Āmiki Tours(opens in new window) was founded by Riwai and his wife Cate, who recognised her husband’s love of telling a yarn. The pair are natural hosts. During Riwai’s more than 20 years in New Zealand’s fire and emergency services, he would often guide lost travellers around the city. A life of storytelling and good food sounded pretty good so the pair built a business around doing what they love.
However, beyond its picturesque parks and impressive colonial architecture there are very special treasures hidden in plain sight that Riwai and his guides love to reveal. From stories about the first Māori that settled on the shores of the river, the whalers, missionaries and settlers who came later, to the artists that have created incredible monuments to the area’s unique history, there isn’t an inch of Riwai’s beloved town that he doesn’t know intimately.
For instance, even inhabitants of the city might not have taken the time to look down at the amazing Whāriki under their feet – a series of 13 weaving patterns made up of paving stones that can be found around the Avon River Precinct that tell the story of a welcome ceremony on a marae, a traditional meeting house.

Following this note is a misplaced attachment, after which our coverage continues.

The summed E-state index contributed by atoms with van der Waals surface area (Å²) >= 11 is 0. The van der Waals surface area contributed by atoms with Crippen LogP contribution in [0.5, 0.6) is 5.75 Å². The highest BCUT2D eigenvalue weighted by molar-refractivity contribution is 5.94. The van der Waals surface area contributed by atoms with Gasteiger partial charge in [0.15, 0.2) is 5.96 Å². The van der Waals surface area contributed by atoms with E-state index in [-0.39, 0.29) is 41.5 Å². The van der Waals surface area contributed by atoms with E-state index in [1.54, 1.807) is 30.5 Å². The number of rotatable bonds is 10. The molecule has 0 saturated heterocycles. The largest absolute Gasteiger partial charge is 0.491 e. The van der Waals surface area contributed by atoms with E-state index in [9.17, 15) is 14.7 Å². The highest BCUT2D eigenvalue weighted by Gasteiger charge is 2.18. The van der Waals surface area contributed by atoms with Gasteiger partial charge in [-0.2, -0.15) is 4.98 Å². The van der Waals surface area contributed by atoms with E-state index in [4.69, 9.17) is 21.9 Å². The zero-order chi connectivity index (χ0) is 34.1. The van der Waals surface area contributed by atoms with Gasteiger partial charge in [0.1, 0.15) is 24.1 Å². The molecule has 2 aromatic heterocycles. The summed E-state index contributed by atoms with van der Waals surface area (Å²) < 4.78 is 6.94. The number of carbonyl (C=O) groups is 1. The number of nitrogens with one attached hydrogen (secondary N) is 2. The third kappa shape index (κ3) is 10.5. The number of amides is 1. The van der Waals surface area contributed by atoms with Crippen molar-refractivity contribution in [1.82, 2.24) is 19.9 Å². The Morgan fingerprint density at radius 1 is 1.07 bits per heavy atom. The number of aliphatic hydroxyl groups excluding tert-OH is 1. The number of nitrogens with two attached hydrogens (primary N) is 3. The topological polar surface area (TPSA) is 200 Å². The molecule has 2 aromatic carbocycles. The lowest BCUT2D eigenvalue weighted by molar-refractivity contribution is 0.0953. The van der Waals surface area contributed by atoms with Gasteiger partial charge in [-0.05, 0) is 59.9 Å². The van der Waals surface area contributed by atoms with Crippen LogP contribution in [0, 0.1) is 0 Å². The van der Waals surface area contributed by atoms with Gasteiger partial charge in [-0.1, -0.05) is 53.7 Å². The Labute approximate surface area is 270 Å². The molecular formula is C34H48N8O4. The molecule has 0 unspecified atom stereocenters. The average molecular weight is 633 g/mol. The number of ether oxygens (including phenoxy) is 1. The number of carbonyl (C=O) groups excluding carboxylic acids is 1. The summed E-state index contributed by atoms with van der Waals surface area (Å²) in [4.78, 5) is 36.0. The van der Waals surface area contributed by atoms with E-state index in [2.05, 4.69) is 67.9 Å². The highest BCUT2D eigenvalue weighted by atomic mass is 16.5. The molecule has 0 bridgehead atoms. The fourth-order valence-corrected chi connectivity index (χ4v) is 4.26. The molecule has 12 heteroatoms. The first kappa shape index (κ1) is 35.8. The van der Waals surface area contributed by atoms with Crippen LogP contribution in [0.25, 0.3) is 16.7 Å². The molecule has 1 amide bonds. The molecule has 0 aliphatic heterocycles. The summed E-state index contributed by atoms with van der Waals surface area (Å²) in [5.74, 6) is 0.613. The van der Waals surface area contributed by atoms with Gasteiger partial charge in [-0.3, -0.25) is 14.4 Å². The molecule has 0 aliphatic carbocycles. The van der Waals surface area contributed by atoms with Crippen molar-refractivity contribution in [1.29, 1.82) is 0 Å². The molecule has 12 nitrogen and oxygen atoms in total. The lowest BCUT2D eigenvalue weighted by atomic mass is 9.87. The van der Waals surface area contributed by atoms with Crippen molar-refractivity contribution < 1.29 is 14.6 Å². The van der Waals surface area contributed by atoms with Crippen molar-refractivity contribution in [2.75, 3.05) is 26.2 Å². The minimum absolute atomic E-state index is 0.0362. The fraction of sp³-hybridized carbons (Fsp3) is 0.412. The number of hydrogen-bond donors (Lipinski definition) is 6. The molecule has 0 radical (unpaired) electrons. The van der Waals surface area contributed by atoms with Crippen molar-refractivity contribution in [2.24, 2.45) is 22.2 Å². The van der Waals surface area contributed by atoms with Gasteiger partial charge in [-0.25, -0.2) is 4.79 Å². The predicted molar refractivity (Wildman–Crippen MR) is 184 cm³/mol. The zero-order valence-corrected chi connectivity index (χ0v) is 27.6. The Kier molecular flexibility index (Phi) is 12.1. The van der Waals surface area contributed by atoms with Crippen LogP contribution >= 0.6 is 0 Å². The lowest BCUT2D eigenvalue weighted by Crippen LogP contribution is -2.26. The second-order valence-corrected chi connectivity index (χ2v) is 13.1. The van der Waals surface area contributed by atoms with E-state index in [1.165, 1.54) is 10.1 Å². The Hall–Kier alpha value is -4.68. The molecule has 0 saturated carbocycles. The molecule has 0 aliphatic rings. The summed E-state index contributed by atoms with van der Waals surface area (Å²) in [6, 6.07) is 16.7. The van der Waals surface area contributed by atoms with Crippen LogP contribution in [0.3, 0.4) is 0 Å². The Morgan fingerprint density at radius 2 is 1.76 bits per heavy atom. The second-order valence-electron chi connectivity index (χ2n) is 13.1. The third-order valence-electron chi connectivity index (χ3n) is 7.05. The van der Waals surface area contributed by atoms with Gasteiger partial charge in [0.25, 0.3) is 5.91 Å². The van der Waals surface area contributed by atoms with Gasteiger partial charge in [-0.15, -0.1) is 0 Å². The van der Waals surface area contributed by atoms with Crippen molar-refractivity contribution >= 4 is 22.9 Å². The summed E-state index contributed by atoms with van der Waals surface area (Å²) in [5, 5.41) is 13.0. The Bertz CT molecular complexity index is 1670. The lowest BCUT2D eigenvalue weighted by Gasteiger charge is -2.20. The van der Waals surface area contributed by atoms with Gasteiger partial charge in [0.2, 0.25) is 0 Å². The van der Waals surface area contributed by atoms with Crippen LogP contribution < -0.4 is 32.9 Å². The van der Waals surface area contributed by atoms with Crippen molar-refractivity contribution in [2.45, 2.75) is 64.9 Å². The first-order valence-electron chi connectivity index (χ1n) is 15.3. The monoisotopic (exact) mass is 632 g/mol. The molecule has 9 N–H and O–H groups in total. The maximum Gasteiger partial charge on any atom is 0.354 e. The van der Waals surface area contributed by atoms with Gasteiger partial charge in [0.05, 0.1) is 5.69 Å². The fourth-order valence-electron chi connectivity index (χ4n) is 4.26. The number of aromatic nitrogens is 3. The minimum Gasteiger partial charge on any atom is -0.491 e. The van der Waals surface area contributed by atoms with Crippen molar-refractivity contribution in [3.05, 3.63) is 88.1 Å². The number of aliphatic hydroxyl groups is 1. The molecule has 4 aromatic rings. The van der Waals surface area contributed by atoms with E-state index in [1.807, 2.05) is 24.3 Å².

Eat, drink and be merry
Manaakitanga, generous hospitality, is one of the most important values of Māori culture. Āmiki’s great passion is sharing that with visitors. They know every restaurant, cafe, market stall and food truck vendor in town. While you walk and hear the fascinating tales of the city, you’ll pop into some of Riwai’s favourite places where you’ll be treated like family and served the best kai the city has to offer.
Destinations will vary depending on what visitors feel like, the season or the time of day, but deliciousness and a warm welcome is always guaranteed.
For the love of their community
Even greater than their appetitie for good kai is the pair’s love for their community. This is reflected in Whānau Whanake, Cate and Riwai’s social enterprise helping to support adults and young people with chronic health conditions.
They teach gardening and healthy food habits, and promote inclusive and accessible group activities like boxing or the famous Iron Māori – a triathlon open to people of all ages and abilities. Āmiki’s(opens in new window) visitors may find themselves being encouraged to join a sports game or a fun run, or just as likely a bed for the night and a home cooked meal. It’s for this reason Cate and Riwai can boast that they have somewhere to stay in nearly every country in the world. Those who come as visitors always leave as friends.